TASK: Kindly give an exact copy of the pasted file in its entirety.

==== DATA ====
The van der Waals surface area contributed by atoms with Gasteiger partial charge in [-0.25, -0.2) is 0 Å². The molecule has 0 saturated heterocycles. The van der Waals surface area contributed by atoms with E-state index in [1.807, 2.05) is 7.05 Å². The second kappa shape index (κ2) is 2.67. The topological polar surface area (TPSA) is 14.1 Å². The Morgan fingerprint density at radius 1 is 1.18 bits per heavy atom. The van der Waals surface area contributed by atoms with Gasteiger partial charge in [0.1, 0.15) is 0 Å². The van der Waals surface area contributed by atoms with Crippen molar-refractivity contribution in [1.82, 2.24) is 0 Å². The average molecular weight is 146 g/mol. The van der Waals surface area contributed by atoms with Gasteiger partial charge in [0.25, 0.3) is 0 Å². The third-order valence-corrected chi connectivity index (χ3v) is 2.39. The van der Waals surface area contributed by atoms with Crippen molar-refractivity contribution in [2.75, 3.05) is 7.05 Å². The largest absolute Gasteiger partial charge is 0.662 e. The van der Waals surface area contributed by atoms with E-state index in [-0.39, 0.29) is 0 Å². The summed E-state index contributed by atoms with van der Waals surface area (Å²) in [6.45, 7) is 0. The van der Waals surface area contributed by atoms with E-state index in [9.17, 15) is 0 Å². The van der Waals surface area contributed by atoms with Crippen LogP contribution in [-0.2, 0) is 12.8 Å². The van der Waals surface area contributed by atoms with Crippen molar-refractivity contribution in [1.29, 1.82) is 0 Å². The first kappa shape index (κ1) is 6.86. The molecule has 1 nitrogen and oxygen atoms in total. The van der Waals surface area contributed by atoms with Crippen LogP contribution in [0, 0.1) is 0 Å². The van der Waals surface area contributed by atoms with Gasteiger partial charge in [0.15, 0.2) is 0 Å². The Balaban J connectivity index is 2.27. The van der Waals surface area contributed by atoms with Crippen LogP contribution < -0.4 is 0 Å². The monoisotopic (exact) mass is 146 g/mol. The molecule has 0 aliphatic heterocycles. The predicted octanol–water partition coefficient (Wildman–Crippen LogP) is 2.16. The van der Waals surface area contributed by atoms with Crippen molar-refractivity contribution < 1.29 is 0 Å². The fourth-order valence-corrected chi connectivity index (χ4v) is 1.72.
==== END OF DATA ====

The van der Waals surface area contributed by atoms with Gasteiger partial charge in [-0.25, -0.2) is 0 Å². The molecule has 0 saturated heterocycles. The van der Waals surface area contributed by atoms with E-state index in [1.807, 2.05) is 7.05 Å². The second kappa shape index (κ2) is 2.67. The topological polar surface area (TPSA) is 14.1 Å². The Morgan fingerprint density at radius 1 is 1.18 bits per heavy atom. The van der Waals surface area contributed by atoms with Gasteiger partial charge in [0.1, 0.15) is 0 Å². The van der Waals surface area contributed by atoms with Crippen molar-refractivity contribution in [1.82, 2.24) is 0 Å². The average molecular weight is 146 g/mol. The van der Waals surface area contributed by atoms with Gasteiger partial charge in [0.25, 0.3) is 0 Å². The third-order valence-corrected chi connectivity index (χ3v) is 2.39. The van der Waals surface area contributed by atoms with Crippen molar-refractivity contribution in [2.75, 3.05) is 7.05 Å². The largest absolute Gasteiger partial charge is 0.662 e. The van der Waals surface area contributed by atoms with E-state index in [-0.39, 0.29) is 0 Å². The summed E-state index contributed by atoms with van der Waals surface area (Å²) in [6.45, 7) is 0. The van der Waals surface area contributed by atoms with E-state index in [9.17, 15) is 0 Å². The van der Waals surface area contributed by atoms with Crippen LogP contribution in [-0.2, 0) is 12.8 Å². The van der Waals surface area contributed by atoms with Crippen molar-refractivity contribution in [1.29, 1.82) is 0 Å². The first kappa shape index (κ1) is 6.86. The molecule has 1 nitrogen and oxygen atoms in total. The van der Waals surface area contributed by atoms with Crippen LogP contribution in [0, 0.1) is 0 Å². The van der Waals surface area contributed by atoms with Gasteiger partial charge in [0.15, 0.2) is 0 Å². The Balaban J connectivity index is 2.27. The van der Waals surface area contributed by atoms with Crippen LogP contribution < -0.4 is 0 Å². The monoisotopic (exact) mass is 146 g/mol. The molecule has 0 aliphatic heterocycles. The predicted octanol–water partition coefficient (Wildman–Crippen LogP) is 2.16. The van der Waals surface area contributed by atoms with Crippen molar-refractivity contribution < 1.29 is 0 Å². The fourth-order valence-corrected chi connectivity index (χ4v) is 1.72.